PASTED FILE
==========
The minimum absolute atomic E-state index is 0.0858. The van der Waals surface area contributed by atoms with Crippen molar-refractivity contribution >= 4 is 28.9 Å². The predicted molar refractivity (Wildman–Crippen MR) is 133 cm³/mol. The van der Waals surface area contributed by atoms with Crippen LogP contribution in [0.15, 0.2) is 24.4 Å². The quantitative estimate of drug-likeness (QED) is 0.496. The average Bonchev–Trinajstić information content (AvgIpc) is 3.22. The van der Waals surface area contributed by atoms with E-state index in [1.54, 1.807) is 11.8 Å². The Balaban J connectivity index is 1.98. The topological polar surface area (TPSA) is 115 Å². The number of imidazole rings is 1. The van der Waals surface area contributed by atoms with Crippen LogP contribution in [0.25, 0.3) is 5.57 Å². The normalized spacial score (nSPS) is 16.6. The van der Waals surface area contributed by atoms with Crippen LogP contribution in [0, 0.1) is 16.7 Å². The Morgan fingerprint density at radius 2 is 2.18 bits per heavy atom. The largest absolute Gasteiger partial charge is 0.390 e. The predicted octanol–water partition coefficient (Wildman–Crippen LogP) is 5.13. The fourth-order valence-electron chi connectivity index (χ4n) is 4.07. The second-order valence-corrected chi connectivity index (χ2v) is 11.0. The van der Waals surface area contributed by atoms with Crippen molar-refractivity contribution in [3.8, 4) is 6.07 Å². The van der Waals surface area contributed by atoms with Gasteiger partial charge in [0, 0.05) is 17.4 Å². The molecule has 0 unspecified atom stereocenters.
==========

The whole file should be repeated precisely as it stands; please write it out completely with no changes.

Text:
The minimum absolute atomic E-state index is 0.0858. The van der Waals surface area contributed by atoms with Crippen molar-refractivity contribution >= 4 is 28.9 Å². The predicted molar refractivity (Wildman–Crippen MR) is 133 cm³/mol. The van der Waals surface area contributed by atoms with Crippen LogP contribution in [0.15, 0.2) is 24.4 Å². The quantitative estimate of drug-likeness (QED) is 0.496. The average Bonchev–Trinajstić information content (AvgIpc) is 3.22. The van der Waals surface area contributed by atoms with E-state index in [1.54, 1.807) is 11.8 Å². The Balaban J connectivity index is 1.98. The topological polar surface area (TPSA) is 115 Å². The number of imidazole rings is 1. The van der Waals surface area contributed by atoms with Crippen LogP contribution in [0.25, 0.3) is 5.57 Å². The normalized spacial score (nSPS) is 16.6. The van der Waals surface area contributed by atoms with Crippen LogP contribution in [0, 0.1) is 16.7 Å². The Morgan fingerprint density at radius 2 is 2.18 bits per heavy atom. The largest absolute Gasteiger partial charge is 0.390 e. The predicted octanol–water partition coefficient (Wildman–Crippen LogP) is 5.13. The fourth-order valence-electron chi connectivity index (χ4n) is 4.07. The second-order valence-corrected chi connectivity index (χ2v) is 11.0. The van der Waals surface area contributed by atoms with Crippen molar-refractivity contribution in [3.8, 4) is 6.07 Å². The van der Waals surface area contributed by atoms with Gasteiger partial charge in [0, 0.05) is 17.4 Å². The molecule has 0 unspecified atom stereocenters.